World Arts West
SF Ethnic Dance Festival

FESTIVAL DANCERS

Wan-Chao Dance

Dance OriginS: Eurasia, Indonesia, China
Genre
: Ethno-Contemporary
Artistic Director/Choreographer:
Wan-Chao Chang 
First Appearance in SF EDF: 2009
Website: www.wanchaodance.com

Wan-Chao Dance is an ethno-contemporary dance company that creates new works rooted in traditional forms. WCD premiered at WesW tWave Dance Festival 2008, and was selected for Festival of Silk Road and San Francisco Ethnic Dance Festival shortly after its debut. Artistic Director Wan-Chao Chang brings to her work a wide expertise in varied dance disciplines, traditional to contemporary. Her goal is to sensitize audiences to human commonality while embracing diversity and beauty reflected through dance. The piece was created in 2009 by Wan-Chao Chang.

2010 PERFORMANCE

Title: Follow the Footprints
Dance OriginS: Eurasia - The Balkans, Central Asia
Dancers: Wan-Chao Chang,
Emelie Karen Coleman, Kompiang Metri-Davies, Aliah Najmabadi,
Tara Catherine Pandeya, Jade Raybin, Nadia Roan, Hannah Romanowsky, Kristen Sague
Musicians:
Stellamara - Sonja Drakulich (vocals/percussion), Gary Hegedus (divan saz/baglama), Pourya Khademi (volin), Faisal Zedan (darbuka/riqq)

Wan-Chao Chang presents Follow the Footprints, an ethno-contemporary dance mourning the decline of nomadic cultures world-wide. Wan-Chao was inspired by themes of J. Rong's novel, Wolf Totem: as urban populations spread, once-vast areas of fertile lands have disappeared, threatening the ancient lifestyles, cultures, and identities of nomadic peoples.

The choreography fuses Balkan dance style with dance movements of the shoulder, arm, and wrist from the Central Asian Steppes, modern dance physicality, and footwork and hip movements that reference nomadic Roma people.

Wan-Chao Chang has assembled an eclectic company of Bay Area master dancers. They bring in expressive elements from places as diverse as Tajikistan, Turkey, and Indonesia. The choreographed movements are also metaphors for restriction: the dancers meet with obstacles, try to move while carrying each other, and attempt wide, spontaneous movements in limited spaces.

Stellamara performs two songs: “Strumica” and “Azade.” The Bulgarian lyrics of “Strumica” tells of an old belief that the souls of the ancestors could be captured in a building or bridge, making the way strong and sure for future generations: Master builder Manole, are you the one who built this bridge over the raging river Struma? . . . who built such a strong bridge over Strumica's shadow?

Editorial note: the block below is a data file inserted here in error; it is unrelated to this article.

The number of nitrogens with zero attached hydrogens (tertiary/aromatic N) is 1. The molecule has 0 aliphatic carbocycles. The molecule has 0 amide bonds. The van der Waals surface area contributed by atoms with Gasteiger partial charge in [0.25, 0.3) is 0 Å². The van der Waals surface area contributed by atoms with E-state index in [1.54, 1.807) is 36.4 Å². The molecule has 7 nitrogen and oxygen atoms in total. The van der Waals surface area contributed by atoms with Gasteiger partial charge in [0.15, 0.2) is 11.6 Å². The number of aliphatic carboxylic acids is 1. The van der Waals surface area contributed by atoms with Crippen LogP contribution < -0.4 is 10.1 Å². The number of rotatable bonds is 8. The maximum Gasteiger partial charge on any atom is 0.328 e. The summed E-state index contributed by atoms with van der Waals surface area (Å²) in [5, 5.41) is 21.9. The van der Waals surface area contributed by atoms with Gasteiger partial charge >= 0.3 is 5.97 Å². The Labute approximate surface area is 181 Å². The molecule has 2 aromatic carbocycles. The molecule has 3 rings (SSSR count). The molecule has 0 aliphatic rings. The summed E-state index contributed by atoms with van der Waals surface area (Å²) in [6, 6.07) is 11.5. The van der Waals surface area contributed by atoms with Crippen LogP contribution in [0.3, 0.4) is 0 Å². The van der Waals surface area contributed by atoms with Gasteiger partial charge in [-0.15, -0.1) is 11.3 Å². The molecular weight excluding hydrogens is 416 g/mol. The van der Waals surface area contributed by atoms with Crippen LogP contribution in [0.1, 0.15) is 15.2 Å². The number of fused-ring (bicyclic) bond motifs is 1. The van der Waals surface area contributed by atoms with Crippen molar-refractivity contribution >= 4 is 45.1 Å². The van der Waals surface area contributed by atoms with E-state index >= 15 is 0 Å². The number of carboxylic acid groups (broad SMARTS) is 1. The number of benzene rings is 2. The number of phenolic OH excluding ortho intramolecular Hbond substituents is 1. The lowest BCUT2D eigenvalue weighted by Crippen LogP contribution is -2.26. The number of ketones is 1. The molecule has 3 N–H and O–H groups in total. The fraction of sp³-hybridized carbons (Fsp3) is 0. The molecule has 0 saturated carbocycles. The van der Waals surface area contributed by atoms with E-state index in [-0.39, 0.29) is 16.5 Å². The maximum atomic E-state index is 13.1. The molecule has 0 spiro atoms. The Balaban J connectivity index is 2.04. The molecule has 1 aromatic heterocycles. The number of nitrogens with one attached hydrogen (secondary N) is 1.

Stellamara, under the visionary direction of vocalist Sonja Drakulich, presents a unique, timeless musical expression based on Turkish, Arabic, Balkan, medieval European, and Persian devotional traditions. 

2009 PERFORMANCE

Title: Keep Her Safe, Please!
Dance Origins: Indonesia, China
Dancers: Renee Araneda, Wan-Chao Chang, Kompiang Metri-Davies, Aliah Najmabadi, Nadia Roan, Hannah Romanowsky, Kristen Sague

Keep Her Safe, Please! is a fusion of Indonesian and Chinese dance, inspired by the heroism of women during the 1998 anti-Chinese riots in Indonesia. Its initial inspiration was from a letter received by Choreographer Wan-Chao Chang’s Indonesian-Chinese parents who had immigrated previously to Taiwan. This letter was from friends still living in Indonesia: “I am scared of what is happening here. Please, I am begging you, take my daughter away from Indonesia and keep her safe! If I survive I will serve you my whole life...”  

During the racial riots against the ethnic Chinese, many Indonesian-Chinese were massacred, women were raped, and over a hundred Chinese-owned shops were looted in Jakarta. These incidents occurred over ten years ago, but memories of inhumane violence continue to haunt the victims, and many inspiring stories of heroic women have also lived on. During the difficult times, women protected their daughters by sending them out of the country, while they themselves remained behind to help victims. Showing exceptional courage, love, and loyalty, these women kept many families united during and after the tragedy.

To some extent, this piece is a modern dance: it recognizes contemporary women and our common humanity. The choreography, however combines traditional Chinese and Indonesian elements, and the company's traditionally-trained dancers have adjusted to diverse styles of movement. Wan-Chao merged movements from Chinese folkloric and classical dance with subtle and supple Javanese dance expression, lively West Javanese style movements, and Indonesian martial arts. Dancers also integrate the Javanese Sampur, a scarf that amplifies and emphasizes dance movements, and can symbolize wings, or fire—or even a weapon.

The recorded music is extracted from Mbuh, by Suhendi Afraynto; Diya, by Dody Satya Ekagustdiman; Gedeng Erhu, by Gamelan Pacifica; and from “Trance Gong.” It includes vocals, music by a traditional Javanese Gamelan percussion orchestra, and melodies on a Chinese erhu, the traditional two-stringed violin.

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